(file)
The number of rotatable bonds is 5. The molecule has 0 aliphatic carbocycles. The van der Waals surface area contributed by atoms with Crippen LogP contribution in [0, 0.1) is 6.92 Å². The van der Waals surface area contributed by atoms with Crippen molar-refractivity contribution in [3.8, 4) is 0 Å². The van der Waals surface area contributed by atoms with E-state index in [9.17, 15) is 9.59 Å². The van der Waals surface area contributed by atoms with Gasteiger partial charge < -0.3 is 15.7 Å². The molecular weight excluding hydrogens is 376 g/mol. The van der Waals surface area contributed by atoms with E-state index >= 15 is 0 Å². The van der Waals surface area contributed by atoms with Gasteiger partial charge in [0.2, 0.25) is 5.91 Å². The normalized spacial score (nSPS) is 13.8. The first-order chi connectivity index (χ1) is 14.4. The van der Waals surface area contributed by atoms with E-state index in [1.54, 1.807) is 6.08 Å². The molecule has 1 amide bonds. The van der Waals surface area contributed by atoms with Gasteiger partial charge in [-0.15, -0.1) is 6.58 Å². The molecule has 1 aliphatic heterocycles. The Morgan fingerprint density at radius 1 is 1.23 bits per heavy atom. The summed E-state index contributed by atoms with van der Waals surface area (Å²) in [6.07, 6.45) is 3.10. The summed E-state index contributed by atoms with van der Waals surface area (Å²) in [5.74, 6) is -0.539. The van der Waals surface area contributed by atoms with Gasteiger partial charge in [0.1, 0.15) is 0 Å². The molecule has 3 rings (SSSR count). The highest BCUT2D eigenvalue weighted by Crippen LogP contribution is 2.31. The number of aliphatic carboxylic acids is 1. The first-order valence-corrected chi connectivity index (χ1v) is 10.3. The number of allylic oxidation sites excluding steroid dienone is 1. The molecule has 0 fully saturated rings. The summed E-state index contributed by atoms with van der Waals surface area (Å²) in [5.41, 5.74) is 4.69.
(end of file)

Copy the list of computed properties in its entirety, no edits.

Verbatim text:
The number of rotatable bonds is 5. The molecule has 0 aliphatic carbocycles. The van der Waals surface area contributed by atoms with Crippen LogP contribution in [0, 0.1) is 6.92 Å². The van der Waals surface area contributed by atoms with Crippen molar-refractivity contribution in [3.8, 4) is 0 Å². The van der Waals surface area contributed by atoms with E-state index in [9.17, 15) is 9.59 Å². The van der Waals surface area contributed by atoms with Gasteiger partial charge < -0.3 is 15.7 Å². The molecular weight excluding hydrogens is 376 g/mol. The van der Waals surface area contributed by atoms with E-state index >= 15 is 0 Å². The van der Waals surface area contributed by atoms with Gasteiger partial charge in [0.2, 0.25) is 5.91 Å². The normalized spacial score (nSPS) is 13.8. The first-order chi connectivity index (χ1) is 14.4. The van der Waals surface area contributed by atoms with E-state index in [1.54, 1.807) is 6.08 Å². The molecule has 1 amide bonds. The van der Waals surface area contributed by atoms with Gasteiger partial charge in [-0.15, -0.1) is 6.58 Å². The molecule has 1 aliphatic heterocycles. The Morgan fingerprint density at radius 1 is 1.23 bits per heavy atom. The summed E-state index contributed by atoms with van der Waals surface area (Å²) in [6.07, 6.45) is 3.10. The summed E-state index contributed by atoms with van der Waals surface area (Å²) in [5.74, 6) is -0.539. The van der Waals surface area contributed by atoms with Gasteiger partial charge in [0.1, 0.15) is 0 Å². The molecule has 3 rings (SSSR count). The highest BCUT2D eigenvalue weighted by Crippen LogP contribution is 2.31. The number of aliphatic carboxylic acids is 1. The first-order valence-corrected chi connectivity index (χ1v) is 10.3. The number of allylic oxidation sites excluding steroid dienone is 1. The molecule has 0 fully saturated rings. The summed E-state index contributed by atoms with van der Waals surface area (Å²) in [5.41, 5.74) is 4.69.